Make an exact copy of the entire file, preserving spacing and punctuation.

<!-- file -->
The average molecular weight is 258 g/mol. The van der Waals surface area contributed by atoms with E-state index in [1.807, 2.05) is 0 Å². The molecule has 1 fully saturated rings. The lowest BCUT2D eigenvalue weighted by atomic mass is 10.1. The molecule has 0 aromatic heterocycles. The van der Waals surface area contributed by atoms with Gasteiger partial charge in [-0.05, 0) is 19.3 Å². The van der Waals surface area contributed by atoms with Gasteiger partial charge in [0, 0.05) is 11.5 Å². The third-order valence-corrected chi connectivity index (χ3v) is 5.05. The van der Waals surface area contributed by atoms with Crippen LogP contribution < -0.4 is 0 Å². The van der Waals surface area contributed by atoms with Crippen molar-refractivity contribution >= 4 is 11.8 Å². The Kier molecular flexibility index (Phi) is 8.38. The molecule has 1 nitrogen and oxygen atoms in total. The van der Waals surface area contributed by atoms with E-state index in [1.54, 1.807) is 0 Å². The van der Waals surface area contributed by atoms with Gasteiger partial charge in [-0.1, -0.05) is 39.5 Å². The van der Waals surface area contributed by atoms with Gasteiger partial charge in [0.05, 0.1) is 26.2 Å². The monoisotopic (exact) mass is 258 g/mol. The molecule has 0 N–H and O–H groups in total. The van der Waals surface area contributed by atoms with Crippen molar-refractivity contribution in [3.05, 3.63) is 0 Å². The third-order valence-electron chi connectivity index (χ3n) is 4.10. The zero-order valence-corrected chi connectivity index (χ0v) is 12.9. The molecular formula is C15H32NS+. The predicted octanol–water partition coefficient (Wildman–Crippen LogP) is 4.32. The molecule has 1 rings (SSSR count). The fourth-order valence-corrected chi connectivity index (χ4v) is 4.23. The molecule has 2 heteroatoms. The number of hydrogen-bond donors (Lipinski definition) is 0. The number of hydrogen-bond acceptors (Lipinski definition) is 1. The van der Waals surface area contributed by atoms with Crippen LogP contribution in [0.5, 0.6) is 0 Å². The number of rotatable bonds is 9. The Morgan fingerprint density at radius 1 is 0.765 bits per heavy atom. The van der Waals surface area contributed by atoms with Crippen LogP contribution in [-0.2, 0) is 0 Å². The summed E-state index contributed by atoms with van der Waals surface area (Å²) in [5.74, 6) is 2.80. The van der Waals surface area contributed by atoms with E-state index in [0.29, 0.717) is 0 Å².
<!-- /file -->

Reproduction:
The average molecular weight is 258 g/mol. The van der Waals surface area contributed by atoms with E-state index in [1.807, 2.05) is 0 Å². The molecule has 1 fully saturated rings. The lowest BCUT2D eigenvalue weighted by atomic mass is 10.1. The molecule has 0 aromatic heterocycles. The van der Waals surface area contributed by atoms with Gasteiger partial charge in [-0.05, 0) is 19.3 Å². The van der Waals surface area contributed by atoms with Gasteiger partial charge in [0, 0.05) is 11.5 Å². The third-order valence-corrected chi connectivity index (χ3v) is 5.05. The van der Waals surface area contributed by atoms with Crippen LogP contribution < -0.4 is 0 Å². The van der Waals surface area contributed by atoms with Crippen molar-refractivity contribution >= 4 is 11.8 Å². The Kier molecular flexibility index (Phi) is 8.38. The molecule has 1 nitrogen and oxygen atoms in total. The van der Waals surface area contributed by atoms with E-state index in [1.54, 1.807) is 0 Å². The van der Waals surface area contributed by atoms with Gasteiger partial charge in [-0.1, -0.05) is 39.5 Å². The van der Waals surface area contributed by atoms with Gasteiger partial charge in [0.05, 0.1) is 26.2 Å². The monoisotopic (exact) mass is 258 g/mol. The molecule has 0 N–H and O–H groups in total. The van der Waals surface area contributed by atoms with Crippen molar-refractivity contribution in [3.05, 3.63) is 0 Å². The third-order valence-electron chi connectivity index (χ3n) is 4.10. The zero-order valence-corrected chi connectivity index (χ0v) is 12.9. The molecular formula is C15H32NS+. The predicted octanol–water partition coefficient (Wildman–Crippen LogP) is 4.32. The molecule has 1 rings (SSSR count). The fourth-order valence-corrected chi connectivity index (χ4v) is 4.23. The molecule has 2 heteroatoms. The number of hydrogen-bond donors (Lipinski definition) is 0. The number of hydrogen-bond acceptors (Lipinski definition) is 1. The van der Waals surface area contributed by atoms with Crippen LogP contribution in [0.5, 0.6) is 0 Å². The number of rotatable bonds is 9. The Morgan fingerprint density at radius 1 is 0.765 bits per heavy atom. The van der Waals surface area contributed by atoms with Crippen LogP contribution in [-0.2, 0) is 0 Å². The summed E-state index contributed by atoms with van der Waals surface area (Å²) in [5.74, 6) is 2.80. The van der Waals surface area contributed by atoms with E-state index in [0.29, 0.717) is 0 Å².